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Wednesday in Hawkville: Seahawks pick up the pace, and pick off passes

Posted Jun 18, 2014

During the second minicamp practice, cornerback Byron Maxwell earned style points with his one-handed sideline interception, while All-Pro free safety Earl Thomas prevented points with his pick at the goal line.

A recap of the activities at Virginia Mason Athletic Center for June 18, when the Seahawks held the second practice in their three-day minicamp presented by Tiffany & Co.:

FOCUS ON: BYRON MAXWELL

It’s tempting to refer to Byron Maxwell as the junior member of the Legion of Boom.

Just don’t do it when Earl Thomas is around.

“I don’t think he’s a junior,” Thomas, the Seahawks’ All-Pro free safety, said Wednesday after the second practice in the team’s three-day minicamp. “I think he graduated. He’s right up there with us.”

That was certainly the case last season, when Maxwell stepped into the starting lineup at right cornerback and intercepted the first four passes of his three-season NFL career in his first five starts.

But Maxwell also has fewer honors and a lot less starts than the other members of the team’s talented secondary – Thomas, a two-time All-Pro and three-time Pro Bowl selection who has 64 regular-season starts; cornerback Richard Sherman, also a two-time All-Pro who was voted to his Pro Bowl last season and has 42 starts; and strong safety Kam Chancellor, who has played in one Pro Bowl and was voted to a second last season when he also was an All-Pro selection and has 47 starts.

YOU DON'T SAY

“All of us are competitors; all of us like to compete at a high level. After that, the tempo picked up in practice and there was more competition. Plays were made on both sides and it was good for all us.”

Rookie wide receiver Paul Richardson on the spirited give-and-take between the receivers and defensive backs during practice

Does Maxwell feel like a part of the Legion of Boom with his more-heralded secondary mates yet?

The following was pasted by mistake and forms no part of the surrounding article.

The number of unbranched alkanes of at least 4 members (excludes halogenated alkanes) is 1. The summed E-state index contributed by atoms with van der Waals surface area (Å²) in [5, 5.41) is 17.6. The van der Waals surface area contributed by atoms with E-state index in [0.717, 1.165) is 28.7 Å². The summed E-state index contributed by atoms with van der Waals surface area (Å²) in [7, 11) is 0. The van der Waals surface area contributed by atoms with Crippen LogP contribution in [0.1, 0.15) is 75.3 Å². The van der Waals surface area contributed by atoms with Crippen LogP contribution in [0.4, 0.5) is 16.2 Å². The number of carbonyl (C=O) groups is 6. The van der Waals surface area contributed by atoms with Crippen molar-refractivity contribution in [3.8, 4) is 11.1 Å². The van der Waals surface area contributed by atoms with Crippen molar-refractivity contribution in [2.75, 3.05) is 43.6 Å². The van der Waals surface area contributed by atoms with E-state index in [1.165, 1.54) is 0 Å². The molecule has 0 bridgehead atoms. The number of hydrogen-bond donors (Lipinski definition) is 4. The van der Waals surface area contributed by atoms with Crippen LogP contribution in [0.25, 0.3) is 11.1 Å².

“I feel a part of the team,” he said. “And the Legion of Boom is part of the team. So it’s all good.”

Wednesday, Maxwell and Thomas had two of the better plays in a practice filled with them. Maxwell had an interception that came with style points, as he made a leaping, one-handed pick of a Russell Wilson pass along the sideline. But Thomas had an interception that prevented points, as he picked a Wilson pass at the goal line that was intended for tight end Zach Miller.

“I just went up and snagged it,” Maxwell said. “He threw it and I just went and got it.”

Offered Thomas, “Any time we talk, especially in the backend on defense, we always back it up. So we’re going to make it hard for whoever we play. You can even ask Russell that.”

UP TEMPO, AND THEN SOME

STAT DU JOUR: MARSHAWN LYNCH GETTING CARRIED AWAY

As Indiana Jones put it, “It’s not the years, it’s the miles.” With Marshawn Lynch, it’s the yardage – not to mention the carries. In the past three seasons, the Seahawks’ Beast Mode back has carried the ball 1,002 times for 4,514 yards, including playoff games. Here’s a look at how Lynch’s three-season run compares to the top three-season stretches for the other 1,000-yard rushers in franchise history:

Player (years) Att. Yards TD
Shaun Alexander (2003-05) 1,144 5,332 62
Marshawn Lynch (2011-13) 1,002 4,517 41
Curt Warner (1983, 1985-86) 1,008 4,262 36
Ricky Watters (1998-2000)  941 3,731 21
Chris Warren (1993-95)  916 3,963 31

1,000-yard seasons: Alexander 5; Warner 4; Warren 4; Lynch 3.   

Note: Warner got a season-ending knee injury in the first half of the 1984 opener; Warren is the only one who did not play in a postseason game.

The Seahawks practice at a pace that is startling to new players who join the team – like just-signed defensive tackle Kevin Williams, a six-time Pro Bowl selection during his 11-season career with the Minnesota Vikings.

“We went at it in a lot faster tempo than probably most other teams,” Williams said after his first practice with the Seahawks on Tuesday. “But all in all I think it was a good day.”

NUMBER, PLEASE

Williams wore No. 93 with the Vikings, but he’s wearing No. 94 with the Seahawks because linebacker O’Brien Schofield is No. 93.

“We talked about it briefly,” Williams said when asked about offering Schofield some monetary incentive to give up 93. “But we couldn’t negotiate anything. So I told him to keep it.”

Defensive tackle D’Anthony Smith had been No. 94, but he has switched to No. 75.

UP NEXT: ONE (MORE) AND DONE

The veterans will wrap up their offseason program with the third, and final, minicamp practice on Thursday. Then they’re off until training camp opens in late July.

“We’ve practiced so well up to this point that it’s just an extension of really the tempo and the style of practice,” Carroll said when asked about the players making the step from the OTA sessions to the minicamp practices. “Because it is the finish-up opportunity for us, we really want to execute really well and do things right.

“Everybody’s kind of pumped up. Everybody wants to finish. It’s the last chance for everybody to work together. As we break after this week, guys will be on their own working out. So we want to really max this out and make everything we can out of it.”